Fun with Bible Translations

With the recent controversy over the NIV and TNIV translations (if you don’t know, don’t ask), Scot McKnight decided to match translations to types of Christians.

NRSV for liberals and Shane Claiborne lovers;
ESV for Reformed complementarian Baptists;
HCSB for LifeWay store buying Southern Baptists;
NIV for complementarian evangelicals;
TNIV for egalitarians;
NASB for those who want straight Bible, forget the English;
NLT for generic brand evangelicals;
Amplified for folks who have no idea what translation is but know that if you try enough words one of them will hit pay dirt;
NKJV and KJV for Byzantine manuscript-tree huggers;
The Message for evangelicals looking for a breath of fresh air and seeker sensitive, never-read-a-commentary evangelists who find Peterson’s prose so catchy.

What about the —

ASV (19th Century American Standard Version still used in some Churches of Christ)?


The Living Bible?

The NETBible?

Phillips translation?



14 Responses

  1. The Living Bible: Same as The Message, but for Baby Boomers instead of Gen X.

    ASV: For those who wish to harmonize singing, “Hallelujah, Praise Jehovah!” with the Bible.

    RSV: Because art is to be hung on walls, and it’s not a state of being.

    NETBible: Hey, it worked for Wikipedia!

    Phillips translation: Just like the Living Bible and the Message, but before the long-haired hippie freaks got a hold of it.

  2. LOL this is excellent!

    I’d say that the NETBible is for New Perspective on Tom Wright evangelicals!

    And the NRSV one made me crack up, because that’s what everyone thinks when they see me with one!

  3. How about:
    The Nestle-Aland 27th edition: For those who want to pretend to be able to read the original Greek
    Young’s Literal Translation: For those who admit they can’t read the original Greek, but want something just as hard to understand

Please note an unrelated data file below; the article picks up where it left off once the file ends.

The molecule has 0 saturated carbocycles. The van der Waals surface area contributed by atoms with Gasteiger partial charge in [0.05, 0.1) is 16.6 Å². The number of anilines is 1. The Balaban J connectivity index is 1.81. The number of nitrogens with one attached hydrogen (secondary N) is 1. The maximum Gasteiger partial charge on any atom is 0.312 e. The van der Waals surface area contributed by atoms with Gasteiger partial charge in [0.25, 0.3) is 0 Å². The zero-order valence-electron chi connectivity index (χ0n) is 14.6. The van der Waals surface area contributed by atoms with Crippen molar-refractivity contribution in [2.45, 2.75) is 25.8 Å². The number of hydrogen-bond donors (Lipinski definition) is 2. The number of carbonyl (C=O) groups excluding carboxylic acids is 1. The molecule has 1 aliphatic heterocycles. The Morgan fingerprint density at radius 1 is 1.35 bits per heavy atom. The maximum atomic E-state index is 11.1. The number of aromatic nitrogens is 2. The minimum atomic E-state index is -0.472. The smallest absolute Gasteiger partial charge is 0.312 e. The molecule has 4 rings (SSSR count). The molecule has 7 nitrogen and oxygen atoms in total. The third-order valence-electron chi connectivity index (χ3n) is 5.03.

One favorite story from when I was in school: One grad student, wanting to show scholarly disdain for unworthy works, he laughingly said to Dr. Neil Lightfoot, “Hey, Dr. Lightfoot? Have you seen the new Children’s NIV [which I think later became the NIrV]? What do you think of that?” Dr. Lightfoot replied, “Well, when we were doing that translation…” Oops! (I think the guy still passed the course, because Dr. Lightfoot is an exceedingly gracious man)

  4. ASV – for Americans who like to say “thee” and “thou” one day a week

    By the way, it is almost impossible to find ASV Bibles except in used book stores and web sites.

  5. “Young’s Literal Translation: For those who admit they can’t read the original Greek, but want something just as hard to understand” – This one is my favorite so far, cordobatim!

    Truth be told, I like Edward Fudge’s “The Standard Version” – but I’ve only read the book of Hebrews in it, since – as far as I know! – that’s the only epistle he has rendered it in.

    So, in honor of Ed:

    “SV – for Ed Fudge fans and fanatics”

  6. we use NRSV for classes (public university) so it must be for liberals. is it bad that i judge translations based on how Jesus talking about the holy spirit is translated i.e. friend, comforter, advocate?